The US Olympic Committee has picked Boston as the official nominee for the 2024 Summer Olympics. But don’t get too ready to welcome the Games; it’s still a long road to opening ceremonies.
Over the next two years, the city will face off against bidders from around the world for the right to host an event of immense global interest, but also one that research has shown costs billions of dollars, does little to increase tourism, and can leave behind massive stadiums and other big projects with little long-term use.
Are the Olympics definitely coming to Boston?
What we learned Thursday is that Boston beat out San Francisco, Los Angeles, and Washington, D.C., to become the official US nominee. However, the toughest competition may still lie ahead.
Rome has already submitted a bid for the 2024 Olympics, and many other cities have expressed a similar interest, including Paris, Berlin, Johannesburg, Casablanca, Melbourne, St. Petersburg, and Istanbul. If even a fraction of these bids get submitted by the initial deadline this September, it could make for a rather crowded field.
One reason for the wide appeal is that the International Olympic Committee recently adopted new policies to encourage more sustainable and less grandiose Olympic plans.
What would a Boston Olympics look like?
We don’t know much about the precise plans for a Boston Olympics. The process is not being organized by the city or state but by a nonprofit group of business and cultural leaders called the “Boston 2024 Partnership” — and it hasn’t shared the official bid. In describing the bid, however, the group has emphasized the importance of a compact Olympics, with many venues accessible from existing transit stops. They’re also hoping to keep costs down by partnering with local universities and building structures that can be reused for other purposes.
Still, Boston doesn’t have a large stadium or an aquatic center or a velodrome (for biking), and these are three of the most expensive Olympic facilities. What is more, finding places for them could be just as challenging as raising the money. For example, while there has been talk of building an Olympic stadium at Widett Circle, off I-93 south of downtown Boston, there’s already a meat and seafood wholesaler business at that spot whose owners don’t seem eager to sell.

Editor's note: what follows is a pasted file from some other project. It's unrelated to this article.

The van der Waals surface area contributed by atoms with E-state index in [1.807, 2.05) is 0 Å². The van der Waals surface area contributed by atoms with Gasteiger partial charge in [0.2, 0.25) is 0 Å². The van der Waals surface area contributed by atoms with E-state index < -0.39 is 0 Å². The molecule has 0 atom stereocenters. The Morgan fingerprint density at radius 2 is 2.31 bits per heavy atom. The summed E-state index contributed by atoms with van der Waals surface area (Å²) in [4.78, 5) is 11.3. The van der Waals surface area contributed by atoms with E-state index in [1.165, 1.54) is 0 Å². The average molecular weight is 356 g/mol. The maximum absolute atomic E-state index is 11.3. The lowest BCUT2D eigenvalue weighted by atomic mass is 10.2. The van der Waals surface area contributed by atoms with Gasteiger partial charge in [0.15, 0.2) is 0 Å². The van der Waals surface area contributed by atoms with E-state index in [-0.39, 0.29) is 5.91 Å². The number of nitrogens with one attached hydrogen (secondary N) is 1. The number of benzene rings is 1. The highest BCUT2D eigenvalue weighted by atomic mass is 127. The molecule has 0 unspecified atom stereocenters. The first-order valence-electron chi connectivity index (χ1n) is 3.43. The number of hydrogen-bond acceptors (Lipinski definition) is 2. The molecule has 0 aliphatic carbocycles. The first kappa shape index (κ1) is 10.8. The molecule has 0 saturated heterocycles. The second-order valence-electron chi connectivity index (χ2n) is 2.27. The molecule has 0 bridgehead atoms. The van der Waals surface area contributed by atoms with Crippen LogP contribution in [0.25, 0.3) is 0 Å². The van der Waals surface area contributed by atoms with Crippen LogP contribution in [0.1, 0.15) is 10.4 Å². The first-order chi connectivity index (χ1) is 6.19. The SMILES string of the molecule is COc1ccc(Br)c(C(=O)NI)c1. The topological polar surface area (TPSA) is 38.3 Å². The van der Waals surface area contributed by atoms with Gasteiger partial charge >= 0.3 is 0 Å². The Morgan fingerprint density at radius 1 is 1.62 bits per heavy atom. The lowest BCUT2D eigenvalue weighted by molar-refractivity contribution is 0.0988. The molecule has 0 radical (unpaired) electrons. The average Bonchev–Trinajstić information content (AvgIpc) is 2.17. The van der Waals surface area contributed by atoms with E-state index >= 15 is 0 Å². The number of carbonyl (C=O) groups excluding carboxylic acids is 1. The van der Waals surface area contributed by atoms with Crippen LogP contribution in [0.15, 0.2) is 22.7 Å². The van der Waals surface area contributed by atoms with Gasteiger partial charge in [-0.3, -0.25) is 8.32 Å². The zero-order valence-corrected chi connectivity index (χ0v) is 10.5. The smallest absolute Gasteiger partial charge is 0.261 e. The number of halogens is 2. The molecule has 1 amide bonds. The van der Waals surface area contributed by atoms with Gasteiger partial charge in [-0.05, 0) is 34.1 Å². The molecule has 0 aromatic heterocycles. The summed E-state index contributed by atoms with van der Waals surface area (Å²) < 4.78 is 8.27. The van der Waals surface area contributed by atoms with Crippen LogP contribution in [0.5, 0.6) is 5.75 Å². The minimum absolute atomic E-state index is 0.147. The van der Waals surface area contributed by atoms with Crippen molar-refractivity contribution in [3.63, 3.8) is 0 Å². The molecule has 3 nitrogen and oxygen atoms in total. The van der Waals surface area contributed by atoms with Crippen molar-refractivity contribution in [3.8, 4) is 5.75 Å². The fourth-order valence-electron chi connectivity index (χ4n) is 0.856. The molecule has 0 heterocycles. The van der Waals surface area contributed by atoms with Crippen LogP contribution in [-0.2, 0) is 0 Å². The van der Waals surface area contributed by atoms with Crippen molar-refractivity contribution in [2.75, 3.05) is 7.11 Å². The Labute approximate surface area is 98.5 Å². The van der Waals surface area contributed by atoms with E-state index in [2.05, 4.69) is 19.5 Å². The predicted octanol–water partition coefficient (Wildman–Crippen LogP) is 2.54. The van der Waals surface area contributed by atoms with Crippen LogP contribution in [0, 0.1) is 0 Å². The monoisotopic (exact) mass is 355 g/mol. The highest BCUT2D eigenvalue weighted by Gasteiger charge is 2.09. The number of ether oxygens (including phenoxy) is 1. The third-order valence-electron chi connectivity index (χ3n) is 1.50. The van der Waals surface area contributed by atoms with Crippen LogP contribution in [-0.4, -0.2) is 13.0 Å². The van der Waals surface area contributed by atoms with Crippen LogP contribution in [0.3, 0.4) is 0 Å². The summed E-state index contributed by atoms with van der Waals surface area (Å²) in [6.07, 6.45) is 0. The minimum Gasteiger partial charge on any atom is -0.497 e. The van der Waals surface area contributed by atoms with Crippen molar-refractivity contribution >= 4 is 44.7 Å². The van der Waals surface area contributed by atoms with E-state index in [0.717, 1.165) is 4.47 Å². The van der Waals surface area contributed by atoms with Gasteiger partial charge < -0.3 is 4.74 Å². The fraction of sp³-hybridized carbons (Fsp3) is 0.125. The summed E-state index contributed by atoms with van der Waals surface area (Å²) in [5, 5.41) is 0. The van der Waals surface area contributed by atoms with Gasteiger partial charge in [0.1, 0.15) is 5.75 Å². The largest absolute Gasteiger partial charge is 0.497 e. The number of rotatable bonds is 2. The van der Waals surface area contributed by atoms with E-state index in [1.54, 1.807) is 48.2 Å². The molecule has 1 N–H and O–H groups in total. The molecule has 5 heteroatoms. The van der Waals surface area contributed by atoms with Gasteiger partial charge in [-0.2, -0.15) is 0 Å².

How much will this cost?
Without seeing the bid, it’s impossible to say for sure how much a Boston Olympics would cost. Estimates from “Boston 2024 Partnership” suggest about $5 billion to run the games and another $13 billion in already-approved public transit improvements.
Recent Olympic games have tended to cost at least $15 billion, and sometimes far more.
And in virtually every case, final costs vastly exceed the initial estimates.
While the Olympic Games do generate some revenue — from ticket sales, advertising, and TV rights — it’s not usually enough to cover the full cost. “Boston 2024 partnership” has said that Massachusetts taxpayers would not have to make up the difference, but for now there’s no plan to ensure that.
A lot depends on how you think about the $13 billion in already-approved transportation funding. Ultimately, that’s taxpayer money, so diverting some of it to pay for Olympics-related infrastructure — like a stadium — should probably count as public funding. But it’s also possible to argue that since that money has already been authorized, it’s not really a new taxpayer expense.
What are the benefits of hosting?
The games are good for local construction companies and do provide a short burst of happiness for local residents basking in the global spotlight. Beyond that, the proven benefits are few.
Does everyone support Boston’s bid?
The most public face of that opposition has been a group called “No Boston Olympics,” which has been working to prevent what they see as a dangerous distraction from more pressing needs in the Commonwealth.
What happens next?
Debate will likely intensify as provisional plans get more definite and decisions have to be made about where to build and how to pay. The “Boston 2024 Partnership” has long promised to share information and hold public meetings, and an endorsement from the US Olympic Committee would increase the urgency of greater disclosure and transparency.
The number of interested parties may increase as well. Major corporate sponsors may line up behind the Boston bid, since US-hosted Olympics tend to attract strong TV audiences. Local universities will clarify their own willingness-- or reluctance-- to contribute land, dorms, and dollars. And the International Olympic Committee will start expressing its preferences as the bid takes final form over the next two years.
Finally, state politicians will have to decide whether they’re really willing to risk taxpayer dollars. Without an official guarantee that the state will cover all necessary costs, the bid can’t go forward.
And what if we ultimately lose?
At the end of this long process, it’s still possible that Boston won’t be chosen as the host city. In that case, we’ll have to watch the Olympics on TV and do without a velodrome for the foreseeable future. But we can continue to invest in vital infrastructure. And for really committed boosters, there’s always 2032.